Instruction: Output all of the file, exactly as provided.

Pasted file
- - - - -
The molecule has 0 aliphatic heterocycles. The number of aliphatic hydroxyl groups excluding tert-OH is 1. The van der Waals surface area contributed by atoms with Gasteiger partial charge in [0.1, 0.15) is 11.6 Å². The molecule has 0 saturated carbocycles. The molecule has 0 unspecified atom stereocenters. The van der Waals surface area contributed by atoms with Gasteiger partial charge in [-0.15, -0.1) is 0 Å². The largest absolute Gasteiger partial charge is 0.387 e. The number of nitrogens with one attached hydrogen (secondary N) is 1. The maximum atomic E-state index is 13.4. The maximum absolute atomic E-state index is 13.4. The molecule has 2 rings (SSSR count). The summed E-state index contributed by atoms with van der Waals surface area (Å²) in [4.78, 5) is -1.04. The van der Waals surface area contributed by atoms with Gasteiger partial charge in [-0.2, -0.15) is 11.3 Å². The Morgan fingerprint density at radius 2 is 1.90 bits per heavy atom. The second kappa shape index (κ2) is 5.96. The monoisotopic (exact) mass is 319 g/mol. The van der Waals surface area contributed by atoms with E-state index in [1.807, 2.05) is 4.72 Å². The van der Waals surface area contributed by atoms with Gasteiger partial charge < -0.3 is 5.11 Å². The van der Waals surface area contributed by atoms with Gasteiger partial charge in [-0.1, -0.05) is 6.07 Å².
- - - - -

The molecule has 0 aliphatic heterocycles. The number of aliphatic hydroxyl groups excluding tert-OH is 1. The van der Waals surface area contributed by atoms with Gasteiger partial charge in [0.1, 0.15) is 11.6 Å². The molecule has 0 saturated carbocycles. The molecule has 0 unspecified atom stereocenters. The van der Waals surface area contributed by atoms with Gasteiger partial charge in [-0.15, -0.1) is 0 Å². The largest absolute Gasteiger partial charge is 0.387 e. The number of nitrogens with one attached hydrogen (secondary N) is 1. The maximum atomic E-state index is 13.4. The maximum absolute atomic E-state index is 13.4. The molecule has 2 rings (SSSR count). The summed E-state index contributed by atoms with van der Waals surface area (Å²) in [4.78, 5) is -1.04. The van der Waals surface area contributed by atoms with Gasteiger partial charge in [-0.2, -0.15) is 11.3 Å². The Morgan fingerprint density at radius 2 is 1.90 bits per heavy atom. The second kappa shape index (κ2) is 5.96. The monoisotopic (exact) mass is 319 g/mol. The van der Waals surface area contributed by atoms with E-state index in [1.807, 2.05) is 4.72 Å². The van der Waals surface area contributed by atoms with Gasteiger partial charge < -0.3 is 5.11 Å². The van der Waals surface area contributed by atoms with Gasteiger partial charge in [-0.1, -0.05) is 6.07 Å².